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  1. #1
    Guru
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    Jim Murray’s Whiskey Bible 2006

    Just got a copy of Jim Murray’s Whiskey Bible 2006. As usual, some interesting reading.

    In the past, I’ve found myself to be in general agreement with Murray but some of his recent ratings give me pause. Is Jim Beam White (85) really better than PVW 20 (79!) or Van Winkle 12 yr Lot B (80)? Or is Old Bardstown 10 yr Estate Bottled (95) that better than ETL Single Barrel (88)? I beg to differ.

    Murray deserves credit for trying to describe and quantify often subtle differences among many different bourbons. And ultimately, his is one man’s opinion. And agreeing or disagreeing with it is what makes the world of whiskey (and this forum) fun.
    John B

    "Drinking when we are not thirsty and making love at all seasons… that is all there is to distinguish us from other animals."

  2. #2
    Enthusiast
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    I have heard some drivel in my time but the examples brought up in the last post take the cake!

    I reakon I could tell JB white after a battleship of beer, 3 vindaloos, no access to a toothbrush and no sleep for a week.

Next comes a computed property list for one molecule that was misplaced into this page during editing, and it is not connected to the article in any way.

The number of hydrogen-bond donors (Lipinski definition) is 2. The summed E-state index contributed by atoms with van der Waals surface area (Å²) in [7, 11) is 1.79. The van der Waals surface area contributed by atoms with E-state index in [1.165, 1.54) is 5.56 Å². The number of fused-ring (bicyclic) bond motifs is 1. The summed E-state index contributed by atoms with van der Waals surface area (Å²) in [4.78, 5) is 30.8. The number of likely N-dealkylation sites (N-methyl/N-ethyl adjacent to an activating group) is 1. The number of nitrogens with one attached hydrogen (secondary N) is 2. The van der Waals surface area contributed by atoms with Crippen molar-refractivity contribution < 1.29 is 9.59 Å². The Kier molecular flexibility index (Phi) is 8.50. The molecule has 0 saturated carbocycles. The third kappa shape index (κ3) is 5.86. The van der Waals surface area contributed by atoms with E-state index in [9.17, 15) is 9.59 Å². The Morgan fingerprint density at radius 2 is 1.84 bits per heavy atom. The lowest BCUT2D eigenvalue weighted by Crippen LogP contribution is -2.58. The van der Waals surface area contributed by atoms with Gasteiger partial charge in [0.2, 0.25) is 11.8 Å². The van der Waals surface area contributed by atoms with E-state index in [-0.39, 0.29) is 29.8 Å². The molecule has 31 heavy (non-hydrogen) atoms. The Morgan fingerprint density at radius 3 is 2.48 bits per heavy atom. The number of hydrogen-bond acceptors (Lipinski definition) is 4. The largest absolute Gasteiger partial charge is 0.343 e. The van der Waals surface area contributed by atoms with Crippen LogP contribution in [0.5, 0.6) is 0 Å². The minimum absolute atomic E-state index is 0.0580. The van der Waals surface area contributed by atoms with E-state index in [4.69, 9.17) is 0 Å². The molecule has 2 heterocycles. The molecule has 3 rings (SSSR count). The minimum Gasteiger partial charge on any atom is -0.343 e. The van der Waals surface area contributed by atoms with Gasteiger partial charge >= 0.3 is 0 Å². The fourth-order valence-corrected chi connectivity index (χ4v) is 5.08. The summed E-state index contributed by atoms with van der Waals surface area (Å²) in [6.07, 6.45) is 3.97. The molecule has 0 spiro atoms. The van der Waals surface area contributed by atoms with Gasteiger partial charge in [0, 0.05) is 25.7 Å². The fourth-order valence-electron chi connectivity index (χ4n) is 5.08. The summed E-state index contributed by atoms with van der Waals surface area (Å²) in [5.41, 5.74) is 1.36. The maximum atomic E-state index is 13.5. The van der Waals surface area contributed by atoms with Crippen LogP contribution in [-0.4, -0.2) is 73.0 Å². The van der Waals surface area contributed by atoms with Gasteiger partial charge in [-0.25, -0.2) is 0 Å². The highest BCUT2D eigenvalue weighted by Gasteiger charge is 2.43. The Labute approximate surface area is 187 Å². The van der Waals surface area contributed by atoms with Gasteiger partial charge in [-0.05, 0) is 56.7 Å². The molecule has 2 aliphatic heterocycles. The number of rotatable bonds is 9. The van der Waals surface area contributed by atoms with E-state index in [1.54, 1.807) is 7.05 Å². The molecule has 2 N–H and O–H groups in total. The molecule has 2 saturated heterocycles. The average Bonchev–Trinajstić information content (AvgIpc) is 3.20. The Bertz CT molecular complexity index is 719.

I agree everyone is entitled to his/her opinion and commend any effort to promote Bourbon, however there is a limit.

    Thanks much for posting this info - this book will be on my avoid list from this day forth!

  3. #3
    Bourbonian of the Year 2011
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    Well, to defend Jim (whom I've read carefully) he likes assertive tastes in bourbon and rye. He feels evidently these are traditional flavors and to be preferred to refined, smoothed-down whiskeys. He also likes a number of young malt whiskies and other very assertive tastes (Lagavulin, etc.). I can't fault him for this, he is going for distinctive, big bruising flavors. The whole point of being able to taste Beam White after, say, a ton of beer and multiple vindaloos is what he is trying to get across, I think.

    Gary
    Last edited by Gillman; 04-05-2006 at 18:17.

  4. #4
    Advanced Taster
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    Quote Originally Posted by Gillman
    The whole point of being able to taste Beam White after, say, a ton of beer and multiple vindaloos is what he is trying to get across, I think.

    Gary
    Either that, or he's plotting to have all the PVW for himself... Brilliant!

  5. #5
    Bourbonian of the Year 2011